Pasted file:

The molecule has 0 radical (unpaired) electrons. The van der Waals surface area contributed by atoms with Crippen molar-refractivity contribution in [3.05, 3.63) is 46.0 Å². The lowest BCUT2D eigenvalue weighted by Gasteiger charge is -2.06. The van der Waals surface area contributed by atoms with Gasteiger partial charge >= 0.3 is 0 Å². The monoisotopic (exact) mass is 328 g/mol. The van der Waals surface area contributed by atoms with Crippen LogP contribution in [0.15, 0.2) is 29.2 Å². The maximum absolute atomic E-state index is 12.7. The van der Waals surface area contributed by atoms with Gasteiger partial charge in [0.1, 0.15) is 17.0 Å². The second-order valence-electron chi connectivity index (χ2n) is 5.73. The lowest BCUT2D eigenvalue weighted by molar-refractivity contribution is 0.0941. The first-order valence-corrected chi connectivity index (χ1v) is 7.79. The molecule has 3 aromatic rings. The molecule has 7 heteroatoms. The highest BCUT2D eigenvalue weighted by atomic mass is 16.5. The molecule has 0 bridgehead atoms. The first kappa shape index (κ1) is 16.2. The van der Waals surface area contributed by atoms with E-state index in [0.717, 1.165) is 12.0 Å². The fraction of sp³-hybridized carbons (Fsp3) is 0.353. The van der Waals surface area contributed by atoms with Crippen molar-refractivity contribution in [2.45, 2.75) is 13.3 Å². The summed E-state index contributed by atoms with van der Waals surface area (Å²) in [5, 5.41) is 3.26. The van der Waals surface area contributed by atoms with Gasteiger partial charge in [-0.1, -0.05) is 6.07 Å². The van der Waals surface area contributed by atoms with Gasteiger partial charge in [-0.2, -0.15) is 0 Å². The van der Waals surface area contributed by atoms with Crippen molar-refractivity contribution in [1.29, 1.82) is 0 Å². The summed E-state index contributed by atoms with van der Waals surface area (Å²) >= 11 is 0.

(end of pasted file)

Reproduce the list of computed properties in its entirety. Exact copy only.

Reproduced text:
The molecule has 0 radical (unpaired) electrons. The van der Waals surface area contributed by atoms with Crippen molar-refractivity contribution in [3.05, 3.63) is 46.0 Å². The lowest BCUT2D eigenvalue weighted by Gasteiger charge is -2.06. The van der Waals surface area contributed by atoms with Gasteiger partial charge >= 0.3 is 0 Å². The monoisotopic (exact) mass is 328 g/mol. The van der Waals surface area contributed by atoms with Crippen LogP contribution in [0.15, 0.2) is 29.2 Å². The maximum absolute atomic E-state index is 12.7. The van der Waals surface area contributed by atoms with Gasteiger partial charge in [0.1, 0.15) is 17.0 Å². The second-order valence-electron chi connectivity index (χ2n) is 5.73. The lowest BCUT2D eigenvalue weighted by molar-refractivity contribution is 0.0941. The first-order valence-corrected chi connectivity index (χ1v) is 7.79. The molecule has 3 aromatic rings. The molecule has 7 heteroatoms. The highest BCUT2D eigenvalue weighted by atomic mass is 16.5. The molecule has 0 bridgehead atoms. The first kappa shape index (κ1) is 16.2. The van der Waals surface area contributed by atoms with E-state index in [0.717, 1.165) is 12.0 Å². The fraction of sp³-hybridized carbons (Fsp3) is 0.353. The van der Waals surface area contributed by atoms with Crippen molar-refractivity contribution in [2.45, 2.75) is 13.3 Å². The summed E-state index contributed by atoms with van der Waals surface area (Å²) in [5, 5.41) is 3.26. The van der Waals surface area contributed by atoms with Gasteiger partial charge in [-0.1, -0.05) is 6.07 Å². The van der Waals surface area contributed by atoms with Gasteiger partial charge in [-0.2, -0.15) is 0 Å². The van der Waals surface area contributed by atoms with Crippen molar-refractivity contribution in [1.29, 1.82) is 0 Å². The summed E-state index contributed by atoms with van der Waals surface area (Å²) >= 11 is 0.